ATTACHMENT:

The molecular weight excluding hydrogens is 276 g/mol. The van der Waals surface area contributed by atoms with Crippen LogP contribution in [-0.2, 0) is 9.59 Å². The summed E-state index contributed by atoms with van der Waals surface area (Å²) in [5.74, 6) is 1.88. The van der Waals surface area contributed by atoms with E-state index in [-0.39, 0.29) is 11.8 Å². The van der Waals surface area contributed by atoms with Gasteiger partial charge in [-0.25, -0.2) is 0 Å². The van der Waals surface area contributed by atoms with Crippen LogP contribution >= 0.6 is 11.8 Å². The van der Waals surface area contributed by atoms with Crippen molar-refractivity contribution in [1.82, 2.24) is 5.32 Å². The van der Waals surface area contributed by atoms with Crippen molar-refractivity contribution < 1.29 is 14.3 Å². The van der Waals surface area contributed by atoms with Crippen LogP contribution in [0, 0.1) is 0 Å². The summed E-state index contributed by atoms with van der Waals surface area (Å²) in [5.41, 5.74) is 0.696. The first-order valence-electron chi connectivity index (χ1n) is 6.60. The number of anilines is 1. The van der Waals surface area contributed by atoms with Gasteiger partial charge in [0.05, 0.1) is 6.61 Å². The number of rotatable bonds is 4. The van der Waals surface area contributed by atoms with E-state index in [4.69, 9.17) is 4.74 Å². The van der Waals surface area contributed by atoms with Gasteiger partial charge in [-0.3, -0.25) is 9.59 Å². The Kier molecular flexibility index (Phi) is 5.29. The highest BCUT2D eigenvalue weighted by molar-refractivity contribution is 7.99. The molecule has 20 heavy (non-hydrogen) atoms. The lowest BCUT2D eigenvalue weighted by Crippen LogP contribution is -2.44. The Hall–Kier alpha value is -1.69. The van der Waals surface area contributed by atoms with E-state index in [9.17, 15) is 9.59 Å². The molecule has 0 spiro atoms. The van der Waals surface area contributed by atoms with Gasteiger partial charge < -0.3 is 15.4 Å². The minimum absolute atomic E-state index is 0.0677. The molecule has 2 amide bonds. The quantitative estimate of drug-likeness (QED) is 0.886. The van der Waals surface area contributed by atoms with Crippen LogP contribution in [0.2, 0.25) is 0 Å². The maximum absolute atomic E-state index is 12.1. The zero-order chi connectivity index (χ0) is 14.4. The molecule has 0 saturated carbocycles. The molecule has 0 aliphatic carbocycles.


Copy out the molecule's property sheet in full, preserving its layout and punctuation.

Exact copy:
The molecular weight excluding hydrogens is 276 g/mol. The van der Waals surface area contributed by atoms with Crippen LogP contribution in [-0.2, 0) is 9.59 Å². The summed E-state index contributed by atoms with van der Waals surface area (Å²) in [5.74, 6) is 1.88. The van der Waals surface area contributed by atoms with E-state index in [-0.39, 0.29) is 11.8 Å². The van der Waals surface area contributed by atoms with Gasteiger partial charge in [-0.25, -0.2) is 0 Å². The van der Waals surface area contributed by atoms with Crippen LogP contribution >= 0.6 is 11.8 Å². The van der Waals surface area contributed by atoms with Crippen molar-refractivity contribution in [1.82, 2.24) is 5.32 Å². The van der Waals surface area contributed by atoms with Crippen molar-refractivity contribution < 1.29 is 14.3 Å². The van der Waals surface area contributed by atoms with Crippen LogP contribution in [0, 0.1) is 0 Å². The summed E-state index contributed by atoms with van der Waals surface area (Å²) in [5.41, 5.74) is 0.696. The first-order valence-electron chi connectivity index (χ1n) is 6.60. The number of anilines is 1. The van der Waals surface area contributed by atoms with Gasteiger partial charge in [0.05, 0.1) is 6.61 Å². The number of rotatable bonds is 4. The van der Waals surface area contributed by atoms with E-state index in [4.69, 9.17) is 4.74 Å². The van der Waals surface area contributed by atoms with Gasteiger partial charge in [-0.3, -0.25) is 9.59 Å². The Kier molecular flexibility index (Phi) is 5.29. The highest BCUT2D eigenvalue weighted by molar-refractivity contribution is 7.99. The molecule has 20 heavy (non-hydrogen) atoms. The lowest BCUT2D eigenvalue weighted by Crippen LogP contribution is -2.44. The Hall–Kier alpha value is -1.69. The van der Waals surface area contributed by atoms with E-state index in [9.17, 15) is 9.59 Å². The molecule has 0 spiro atoms. The van der Waals surface area contributed by atoms with Gasteiger partial charge < -0.3 is 15.4 Å². The minimum absolute atomic E-state index is 0.0677. The molecule has 2 amide bonds. The quantitative estimate of drug-likeness (QED) is 0.886. The van der Waals surface area contributed by atoms with Crippen LogP contribution in [0.2, 0.25) is 0 Å². The maximum absolute atomic E-state index is 12.1. The zero-order chi connectivity index (χ0) is 14.4. The molecule has 0 saturated carbocycles. The molecule has 0 aliphatic carbocycles.